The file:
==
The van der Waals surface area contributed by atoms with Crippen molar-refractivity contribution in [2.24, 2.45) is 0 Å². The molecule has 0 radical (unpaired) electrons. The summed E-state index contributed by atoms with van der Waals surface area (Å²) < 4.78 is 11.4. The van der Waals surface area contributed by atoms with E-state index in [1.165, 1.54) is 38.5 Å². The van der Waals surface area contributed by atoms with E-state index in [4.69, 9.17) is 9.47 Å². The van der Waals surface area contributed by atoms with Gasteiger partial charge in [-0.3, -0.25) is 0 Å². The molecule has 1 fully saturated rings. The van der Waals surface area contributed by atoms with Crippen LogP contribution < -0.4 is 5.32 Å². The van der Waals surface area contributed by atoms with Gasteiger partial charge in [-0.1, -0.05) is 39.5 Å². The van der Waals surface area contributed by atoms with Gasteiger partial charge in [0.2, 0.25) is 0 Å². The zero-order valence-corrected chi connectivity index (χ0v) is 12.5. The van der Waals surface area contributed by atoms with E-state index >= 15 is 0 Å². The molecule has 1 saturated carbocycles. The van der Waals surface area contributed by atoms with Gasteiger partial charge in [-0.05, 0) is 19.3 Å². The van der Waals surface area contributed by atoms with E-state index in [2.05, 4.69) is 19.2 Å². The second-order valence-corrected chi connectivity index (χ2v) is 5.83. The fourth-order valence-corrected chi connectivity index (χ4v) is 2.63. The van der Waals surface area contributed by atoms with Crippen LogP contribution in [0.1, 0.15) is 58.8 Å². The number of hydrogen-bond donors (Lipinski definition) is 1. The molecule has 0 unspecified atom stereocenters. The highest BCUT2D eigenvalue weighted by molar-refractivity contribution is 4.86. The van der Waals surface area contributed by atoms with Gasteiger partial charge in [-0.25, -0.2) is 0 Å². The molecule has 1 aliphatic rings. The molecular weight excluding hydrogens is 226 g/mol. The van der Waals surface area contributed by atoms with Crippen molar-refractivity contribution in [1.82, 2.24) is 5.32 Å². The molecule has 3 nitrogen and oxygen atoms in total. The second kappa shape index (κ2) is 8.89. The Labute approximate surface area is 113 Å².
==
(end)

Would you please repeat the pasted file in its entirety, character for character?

The van der Waals surface area contributed by atoms with Crippen molar-refractivity contribution in [2.24, 2.45) is 0 Å². The molecule has 0 radical (unpaired) electrons. The summed E-state index contributed by atoms with van der Waals surface area (Å²) < 4.78 is 11.4. The van der Waals surface area contributed by atoms with E-state index in [1.165, 1.54) is 38.5 Å². The van der Waals surface area contributed by atoms with E-state index in [4.69, 9.17) is 9.47 Å². The van der Waals surface area contributed by atoms with Gasteiger partial charge in [-0.3, -0.25) is 0 Å². The molecule has 1 fully saturated rings. The van der Waals surface area contributed by atoms with Crippen LogP contribution < -0.4 is 5.32 Å². The van der Waals surface area contributed by atoms with Gasteiger partial charge in [-0.1, -0.05) is 39.5 Å². The van der Waals surface area contributed by atoms with Gasteiger partial charge in [0.2, 0.25) is 0 Å². The zero-order valence-corrected chi connectivity index (χ0v) is 12.5. The van der Waals surface area contributed by atoms with E-state index >= 15 is 0 Å². The molecule has 1 saturated carbocycles. The van der Waals surface area contributed by atoms with Gasteiger partial charge in [-0.05, 0) is 19.3 Å². The van der Waals surface area contributed by atoms with E-state index in [2.05, 4.69) is 19.2 Å². The second-order valence-corrected chi connectivity index (χ2v) is 5.83. The fourth-order valence-corrected chi connectivity index (χ4v) is 2.63. The van der Waals surface area contributed by atoms with Crippen LogP contribution in [0.1, 0.15) is 58.8 Å². The number of hydrogen-bond donors (Lipinski definition) is 1. The molecule has 0 unspecified atom stereocenters. The highest BCUT2D eigenvalue weighted by molar-refractivity contribution is 4.86. The van der Waals surface area contributed by atoms with Gasteiger partial charge in [-0.25, -0.2) is 0 Å². The molecule has 1 aliphatic rings. The molecular weight excluding hydrogens is 226 g/mol. The van der Waals surface area contributed by atoms with Crippen molar-refractivity contribution in [1.82, 2.24) is 5.32 Å². The molecule has 3 nitrogen and oxygen atoms in total. The second kappa shape index (κ2) is 8.89. The Labute approximate surface area is 113 Å².